Everything about Chase Rice's new album announcement is deeply personal. The "Way Down Yonder" singer revealed new os I Hate Cowboys & All Dogs Go to Hell on Thursday (Nov. 17).

Beyond the significance of the announcement date (his parents' wedding anniversary) and the album's cover (a vintage photo of his late father, Daniel Rice), the songs on this third album on Broken Bow Records (sixth total) tell his story in a way he couldn't previously.

"Losing my dad was huge for me when I was 22," Rice told Taste of Country last month. "That was right before I moved to Nashville, so that messed me up more than I gave credit for."

And then for the first time in my life I wasn’t playing a sport that required me to be the best athlete I could be, so I was coming off of losing the most influential person in my life and all of a sudden walking into a party town. That’s a very dangerous thing and I had no idea how much it’s going to screw me up. And I went down that road. I went down it hauling ass, foot on the pedal, like alright I don’t give a shit about anything. And that lasted until just a few years ago.

Songs from the new project explore that journey in ways he's shown himself to be capable of on past albums, if only in small doses ("Jack Daniels and Jesus," for example). “Anything that I would put with my dad on it, there’s nothing I would put out that wouldn’t honor him and he would be proud of," he adds ahead of the album announcement.

When Is Chase Rice's New Album I Hate Cowboys & All Dogs Go To Hell Out?

The title of Rice's new album refers to two songs on the project, "I Hate Cowboys" and "All Dogs Go to Hell." The titles of both — Rice acknowledges — are provocative, but neither are what they seem to be on the surface. Like so much of this album, both are acoustic heartbreakers that contrast hits like "Ready Set Roll," "Eyes on You" and "Lonely If You Are."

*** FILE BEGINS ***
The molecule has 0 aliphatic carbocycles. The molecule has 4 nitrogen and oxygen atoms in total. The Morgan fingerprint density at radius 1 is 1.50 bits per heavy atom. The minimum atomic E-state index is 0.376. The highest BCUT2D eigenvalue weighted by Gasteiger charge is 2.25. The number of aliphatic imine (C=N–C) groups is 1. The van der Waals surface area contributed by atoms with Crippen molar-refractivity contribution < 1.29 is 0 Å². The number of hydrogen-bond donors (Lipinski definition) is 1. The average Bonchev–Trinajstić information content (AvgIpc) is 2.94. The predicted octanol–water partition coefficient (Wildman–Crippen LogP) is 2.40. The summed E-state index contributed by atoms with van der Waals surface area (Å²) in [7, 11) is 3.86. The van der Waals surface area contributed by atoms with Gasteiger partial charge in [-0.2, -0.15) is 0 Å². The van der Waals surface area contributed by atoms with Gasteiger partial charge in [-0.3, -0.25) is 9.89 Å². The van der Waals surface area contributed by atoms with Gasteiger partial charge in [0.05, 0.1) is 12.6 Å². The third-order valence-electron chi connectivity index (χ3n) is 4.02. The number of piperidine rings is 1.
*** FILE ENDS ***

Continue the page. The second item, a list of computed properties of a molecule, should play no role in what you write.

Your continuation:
That's the point, he says. When he took the stage ahead of Jason Aldean last month in Nashville, Rice reimagined some of his hits, as well as "Cruise," a song he helped write for Florida Georgia Line. While still a high-energy show, his lyrics were deeper and his performance more meaningful.

That's the tenor of the new album, as well. The 13 songs are sharply introspective, inspired by time off during the pandemic and the realization that he needed to pump the brakes on his hard-partying lifestyle. He quit drinking all together for 75 days, which reframed his relationship with alcohol.

"It made me realize how f---ed up I was getting every single night," he shared in that October interview. "I was passing out in hot tubs. I should have died. There’s no way I should still be here. I was getting messed up every single night. I just thank God that I didn’t die one of those nights."

"Bench Seat" might be the most devastating song on Rice's new album. Expect a moving music video for it in the coming months. "That's a true story of one of my best friends, and now it's kind of coming true with me and my dog, Jack," he shares.

Look for I Hate Cowboys & All Dogs Go to Hell to be available at all digital streaming providers and stores on Feb. 10, 2023. Oscar Charles produced the album.

attachment-i hate cowboys and all dogs go to hell Cover
Broken Bow Records

Chase Rice's I Hate Cowboys & All Dogs Go to Hell Tracklist:

1. "Walk That Easy" (Chase Rice, William Reames, Barton Davies, Jonathan Sherwood, Oscar Charles)
2. "All Dogs Go to Hell" (Rice, Joshua Miller, John Byron)
3. "Way Down Yonder" (Rice, Hunter Phelps, John Byron, Blake Pendergrass, Corey Crowder)
4. "Key West & Colorado" (Rice, Brian Kelley, Crowder, Pendergrass, Byron, Phelps)
5. "Bench Seat" (Rice)
6. "Life Part of Livin'" (Rice)
7. "Bad Day to Be a Cold Beer" (Rice, Pendergrass, Byron, Justin Thomas)
8. "Oklahoma" (Feat. Read Southall Band) (Rice, Reames, Davies, Sherwood, Charles, Read Southall)
9. "I Walk Alone" (Rice, Jaxon Free, Josh Hoge)
10. "Sorry Momma" (Rice, Phelps, Ben Johnson)
11. "If I Were Rock & Roll" (Rice)
12. "Goodnight Nancy" (Feat. Boy Named Banjo)
13. "I Hate Cowboys" (Rice, Charles, Davies, Reames, Sherwood)

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